IT WAS BIG FOOD NEWS LAST week—New York restaurateur Danny Meyer announced he was eliminating tipping at his more upscale restaurants. The reaction from the New York-based food press was a vast collective OMG, a hive-mind cry of this changes everything.

Well… maybe, and maybe not. Outside of Shake Shack, Meyer only has 13 restaurants, considerably fewer than, say, Lettuce Entertain You in Chicago or Cameron Mitchell in Columbus, Ohio, and his restaurants are, if not for the 1%, at least for the 3 or 4% in one expensive city. The way he’s doing it—simply jacking up all his prices to make up the difference—is arguably less likely to work outside that rarefied dining (and spending) world than some of the other experimentation going on, where post-dinner bills are replaced with pre-dinner ticket sales including a service charge, and the chefs themselves are often the servers, too, as the whole nature of fine dining and service evolves.

But that’s mostly the high end, too. In the news last week, it turned out that just a week before Meyer sprung no-tipping on New York, a Chicago restaurant had done the same, to zero fanfare—The Radler, the Logan Square German restaurant and beer hall run by chef Nathan Sears and general manager Adam Hebert. This was curious and potentially much more momentous, because The Radler is neither at the low end of self-service restaurants nor the high end of tasting menu restaurants—and certainly not at the cutting edge of reinventing the restaurant business. What attracted a mid-priced, relaxed place like The Radler to overthrow the system and think they could survive and actually be better off? Wasn’t it sure to drive their best servers off in search of greener dining rooms?

Sears and Hebert are interesting as partners because they’ve both been on both sides—Sears was a server before he chose to go into the kitchen, Hebert had trained for management in New York with Myriad Restaurant Group (Tribeca Grill, etc.) but he met Sears when both were cooking on the line at Paul Virant’s Vie in suburban Western Springs. My first questions aimed at finding if the no-tipping change was aimed at reducing the inequity between servers (who can make a lot of money in the right restaurant) and cooks (who tend to make around $10 an hour no matter where they are). But both jumped to say it wasn’t really about money, or disparities in wages, at all—it came out of a bigger conception of how their restaurant would have to change to adapt to the changing environment for Chicago restaurants in general:

Adam Hebert: I was living in New York, so even if I made more money, I was still broke. So I always figured, I might as well work more hours anyway.

Nathan Sears: At least you’d get a meal out of it.

I spent eight years in front of house. There’s the debate, but it’s like any job. It’s like being mad at someone else who took a job that you could have easily had, and getting mad that they have more money because you didn’t go for it. I think I took a 50% pay cut when I left serving to go to the kitchen, and I knew it. But I knew where I wanted to be, and I knew the longevity, and I knew the promise ultimately as a chef would be better than being a waiter my whole life, so that’s a leap I took. But it’s like getting mad at a doctor for the money they make when you refused to go to school.

Chef Nathan Sears and manager Adam Hebert

Chef Nathan Sears and manager Adam Hebert

Michael Gebert: If it wasn’t so much a money issue for either of you, why did you make this move?

Hebert: We want things to be better for everybody—better for our guests, better for our employees—and as a server here, in this neighborhood in particular, you never can tell [how you’ll do]. It’s not like Michigan Avenue where there’s people all day, every day. Here, it varies all over the board—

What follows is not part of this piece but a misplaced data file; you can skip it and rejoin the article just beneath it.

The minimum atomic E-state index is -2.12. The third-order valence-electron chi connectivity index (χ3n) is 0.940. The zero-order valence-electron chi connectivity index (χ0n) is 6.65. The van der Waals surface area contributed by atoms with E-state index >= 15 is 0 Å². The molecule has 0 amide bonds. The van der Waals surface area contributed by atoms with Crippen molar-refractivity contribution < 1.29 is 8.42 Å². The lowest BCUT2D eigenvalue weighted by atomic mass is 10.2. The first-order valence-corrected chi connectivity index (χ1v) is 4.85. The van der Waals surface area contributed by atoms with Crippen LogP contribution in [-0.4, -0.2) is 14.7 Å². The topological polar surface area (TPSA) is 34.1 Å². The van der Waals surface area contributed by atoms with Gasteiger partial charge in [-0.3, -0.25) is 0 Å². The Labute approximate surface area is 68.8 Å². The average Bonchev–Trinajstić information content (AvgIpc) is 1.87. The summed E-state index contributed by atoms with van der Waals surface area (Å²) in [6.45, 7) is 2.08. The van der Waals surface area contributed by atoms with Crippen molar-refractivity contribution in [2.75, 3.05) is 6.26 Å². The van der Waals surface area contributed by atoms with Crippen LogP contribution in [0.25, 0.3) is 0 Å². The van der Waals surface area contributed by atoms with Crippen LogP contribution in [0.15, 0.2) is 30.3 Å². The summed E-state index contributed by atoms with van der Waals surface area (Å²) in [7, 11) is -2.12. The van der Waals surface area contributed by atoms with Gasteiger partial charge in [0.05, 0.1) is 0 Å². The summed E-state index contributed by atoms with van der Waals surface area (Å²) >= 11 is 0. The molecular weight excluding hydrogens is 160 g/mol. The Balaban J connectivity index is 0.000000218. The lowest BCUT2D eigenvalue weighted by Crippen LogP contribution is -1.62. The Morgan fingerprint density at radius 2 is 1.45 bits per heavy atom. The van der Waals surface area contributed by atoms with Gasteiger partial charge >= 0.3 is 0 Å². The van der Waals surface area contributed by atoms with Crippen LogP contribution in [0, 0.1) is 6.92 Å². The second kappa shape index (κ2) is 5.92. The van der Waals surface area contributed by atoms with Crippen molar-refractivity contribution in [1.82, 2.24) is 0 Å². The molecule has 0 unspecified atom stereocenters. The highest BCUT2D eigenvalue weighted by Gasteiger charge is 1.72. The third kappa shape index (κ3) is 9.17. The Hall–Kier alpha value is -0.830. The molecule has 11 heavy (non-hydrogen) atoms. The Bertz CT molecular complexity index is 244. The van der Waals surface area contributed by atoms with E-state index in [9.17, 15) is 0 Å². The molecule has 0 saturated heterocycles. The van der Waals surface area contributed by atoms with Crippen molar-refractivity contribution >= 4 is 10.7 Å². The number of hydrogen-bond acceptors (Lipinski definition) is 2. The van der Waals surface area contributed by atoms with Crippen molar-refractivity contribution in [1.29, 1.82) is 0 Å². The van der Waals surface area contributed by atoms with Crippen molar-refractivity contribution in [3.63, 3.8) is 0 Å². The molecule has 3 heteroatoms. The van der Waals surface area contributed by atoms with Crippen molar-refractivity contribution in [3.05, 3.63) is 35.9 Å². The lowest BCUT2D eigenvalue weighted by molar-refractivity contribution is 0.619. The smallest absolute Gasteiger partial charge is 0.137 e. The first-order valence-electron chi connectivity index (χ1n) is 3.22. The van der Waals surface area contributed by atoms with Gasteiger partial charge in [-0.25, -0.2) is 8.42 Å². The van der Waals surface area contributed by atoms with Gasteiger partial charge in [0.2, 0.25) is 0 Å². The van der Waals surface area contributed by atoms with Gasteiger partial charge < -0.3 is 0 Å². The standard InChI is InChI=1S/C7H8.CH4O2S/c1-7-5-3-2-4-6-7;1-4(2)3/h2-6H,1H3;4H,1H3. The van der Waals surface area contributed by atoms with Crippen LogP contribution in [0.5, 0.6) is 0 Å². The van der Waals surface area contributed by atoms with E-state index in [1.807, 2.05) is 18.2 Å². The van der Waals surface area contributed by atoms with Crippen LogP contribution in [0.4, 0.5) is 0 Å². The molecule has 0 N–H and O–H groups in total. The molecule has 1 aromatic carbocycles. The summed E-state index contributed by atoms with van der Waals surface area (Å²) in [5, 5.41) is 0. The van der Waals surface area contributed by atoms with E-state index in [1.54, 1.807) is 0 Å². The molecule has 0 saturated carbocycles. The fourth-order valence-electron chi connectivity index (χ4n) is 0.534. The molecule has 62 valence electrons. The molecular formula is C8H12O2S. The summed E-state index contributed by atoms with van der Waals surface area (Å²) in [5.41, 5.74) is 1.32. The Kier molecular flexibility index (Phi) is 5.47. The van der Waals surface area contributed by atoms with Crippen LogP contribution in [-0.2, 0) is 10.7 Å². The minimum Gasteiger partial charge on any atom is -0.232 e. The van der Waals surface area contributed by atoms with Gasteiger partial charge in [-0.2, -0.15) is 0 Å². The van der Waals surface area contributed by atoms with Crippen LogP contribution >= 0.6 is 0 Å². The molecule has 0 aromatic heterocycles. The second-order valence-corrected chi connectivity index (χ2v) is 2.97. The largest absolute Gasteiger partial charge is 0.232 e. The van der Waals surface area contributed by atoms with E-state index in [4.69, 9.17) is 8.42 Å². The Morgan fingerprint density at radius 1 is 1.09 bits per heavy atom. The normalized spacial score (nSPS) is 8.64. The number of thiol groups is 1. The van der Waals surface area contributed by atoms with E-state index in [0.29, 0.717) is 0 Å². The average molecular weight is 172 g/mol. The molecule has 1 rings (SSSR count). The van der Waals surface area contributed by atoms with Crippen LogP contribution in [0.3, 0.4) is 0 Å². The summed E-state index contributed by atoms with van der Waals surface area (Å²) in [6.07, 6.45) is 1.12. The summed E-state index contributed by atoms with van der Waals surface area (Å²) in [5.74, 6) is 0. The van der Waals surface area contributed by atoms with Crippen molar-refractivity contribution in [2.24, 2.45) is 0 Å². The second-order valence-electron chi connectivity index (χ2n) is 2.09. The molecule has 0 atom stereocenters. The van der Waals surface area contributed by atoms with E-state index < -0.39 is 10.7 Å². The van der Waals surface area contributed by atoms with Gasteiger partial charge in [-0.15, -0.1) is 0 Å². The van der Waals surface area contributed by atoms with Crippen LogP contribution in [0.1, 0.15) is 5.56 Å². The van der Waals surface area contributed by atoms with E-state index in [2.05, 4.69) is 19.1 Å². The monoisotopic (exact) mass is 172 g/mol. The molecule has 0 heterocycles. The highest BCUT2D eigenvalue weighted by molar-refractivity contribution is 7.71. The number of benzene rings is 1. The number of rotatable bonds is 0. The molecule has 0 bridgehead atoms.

Sears: It’s a neighborhood—

Hebert: It’s a neighborhood. There could be a game on, and people aren’t familiar with the fact that we have TVs here because we didn’t have them for the first sixteen months we were open. So Cubs game, all of a sudden that Friday’s dead. But then there could be a Tuesday in the middle of that week that for some reason, everybody decided to go eat at the Radler. It’s all over the board for us, so there are huge inconsistencies in pay here for everybody who works on a week to week basis. The consistent ones are the cooks in the kitchen, but they’re barely making enough to survive in the city of Chicago.

We wanted to make things better for everybody, and in order to do that, we kind of sat down, I buried myself in the books and asked, how much does everyone make on an hourly basis, as an average for the quarter, the month, the year, since they’ve begun here? And how can we get to a point where we can afford as a company to pay people their value, as opposed to what they’d just get paid in tips from guests, and help distribute that money that comes in from guests, and make sure everybody’s well taken care of?

It was really just coming up with a number for each individual. Now we pay people, front of house employees, based on their position, the amount of time that they’ve worked that position at this restaurant, what their background and expertise is, their knowledge on food and beverage.

We talk about sales numbers, but we’re not like, if you don’t hit this sales goal, you’re not getting a raise. It’s not like that, because it’s no longer a commission-based thing, where we’re not the ones paying the commission, the customer is. The goal in mind was just to even things out for everybody.

How did the servers react to this? Because it’s hard to see how it doesn’t mean money being taken from the servers and given to the cooks.

Everybody reacted really well. Our service staff’s really happy with the move. For us, we were definitely like, what’s the question going to be, what are their thoughts going to be, who’s going to leave us. We thought that our most senior employees were the ones who were going to be like, “Yeah, I’m not really down with that, I’m used to making my tips and my tips only,” and take off.